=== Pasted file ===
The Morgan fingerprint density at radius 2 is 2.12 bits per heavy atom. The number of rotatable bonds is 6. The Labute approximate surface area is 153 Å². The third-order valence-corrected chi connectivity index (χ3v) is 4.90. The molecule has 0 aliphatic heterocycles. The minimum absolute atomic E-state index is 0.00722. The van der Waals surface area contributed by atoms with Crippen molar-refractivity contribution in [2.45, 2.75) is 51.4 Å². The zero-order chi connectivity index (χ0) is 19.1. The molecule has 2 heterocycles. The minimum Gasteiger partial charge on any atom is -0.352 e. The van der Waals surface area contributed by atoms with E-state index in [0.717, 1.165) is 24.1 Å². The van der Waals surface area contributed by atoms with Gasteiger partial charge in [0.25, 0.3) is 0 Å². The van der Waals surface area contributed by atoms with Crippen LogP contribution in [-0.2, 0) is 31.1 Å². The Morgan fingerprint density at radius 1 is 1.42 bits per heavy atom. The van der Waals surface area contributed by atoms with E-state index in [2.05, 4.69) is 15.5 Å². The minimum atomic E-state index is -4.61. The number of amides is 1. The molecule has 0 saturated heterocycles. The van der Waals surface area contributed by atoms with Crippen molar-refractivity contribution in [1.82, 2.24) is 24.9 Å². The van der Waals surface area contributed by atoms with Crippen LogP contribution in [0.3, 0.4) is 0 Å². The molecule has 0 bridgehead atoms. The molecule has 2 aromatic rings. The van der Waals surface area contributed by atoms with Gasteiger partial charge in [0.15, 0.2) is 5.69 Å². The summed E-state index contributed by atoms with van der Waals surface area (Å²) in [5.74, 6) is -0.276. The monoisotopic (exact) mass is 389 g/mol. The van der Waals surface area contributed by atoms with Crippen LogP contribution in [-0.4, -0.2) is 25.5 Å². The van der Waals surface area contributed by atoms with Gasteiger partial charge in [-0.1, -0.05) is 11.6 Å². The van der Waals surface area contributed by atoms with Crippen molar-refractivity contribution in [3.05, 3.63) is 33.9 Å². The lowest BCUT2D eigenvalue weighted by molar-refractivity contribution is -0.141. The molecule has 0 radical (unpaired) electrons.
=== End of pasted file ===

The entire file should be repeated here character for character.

The Morgan fingerprint density at radius 2 is 2.12 bits per heavy atom. The number of rotatable bonds is 6. The Labute approximate surface area is 153 Å². The third-order valence-corrected chi connectivity index (χ3v) is 4.90. The molecule has 0 aliphatic heterocycles. The minimum absolute atomic E-state index is 0.00722. The van der Waals surface area contributed by atoms with Crippen molar-refractivity contribution in [2.45, 2.75) is 51.4 Å². The zero-order chi connectivity index (χ0) is 19.1. The molecule has 2 heterocycles. The minimum Gasteiger partial charge on any atom is -0.352 e. The van der Waals surface area contributed by atoms with E-state index in [0.717, 1.165) is 24.1 Å². The van der Waals surface area contributed by atoms with Gasteiger partial charge in [0.25, 0.3) is 0 Å². The van der Waals surface area contributed by atoms with Crippen LogP contribution in [-0.2, 0) is 31.1 Å². The Morgan fingerprint density at radius 1 is 1.42 bits per heavy atom. The van der Waals surface area contributed by atoms with E-state index in [2.05, 4.69) is 15.5 Å². The minimum atomic E-state index is -4.61. The number of amides is 1. The molecule has 0 saturated heterocycles. The van der Waals surface area contributed by atoms with Crippen molar-refractivity contribution in [1.82, 2.24) is 24.9 Å². The van der Waals surface area contributed by atoms with Crippen LogP contribution in [0.3, 0.4) is 0 Å². The molecule has 0 bridgehead atoms. The molecule has 2 aromatic rings. The van der Waals surface area contributed by atoms with Gasteiger partial charge in [0.15, 0.2) is 5.69 Å². The summed E-state index contributed by atoms with van der Waals surface area (Å²) in [5.74, 6) is -0.276. The monoisotopic (exact) mass is 389 g/mol. The van der Waals surface area contributed by atoms with Crippen LogP contribution in [-0.4, -0.2) is 25.5 Å². The van der Waals surface area contributed by atoms with Gasteiger partial charge in [-0.1, -0.05) is 11.6 Å². The van der Waals surface area contributed by atoms with Crippen molar-refractivity contribution in [3.05, 3.63) is 33.9 Å². The lowest BCUT2D eigenvalue weighted by molar-refractivity contribution is -0.141. The molecule has 0 radical (unpaired) electrons.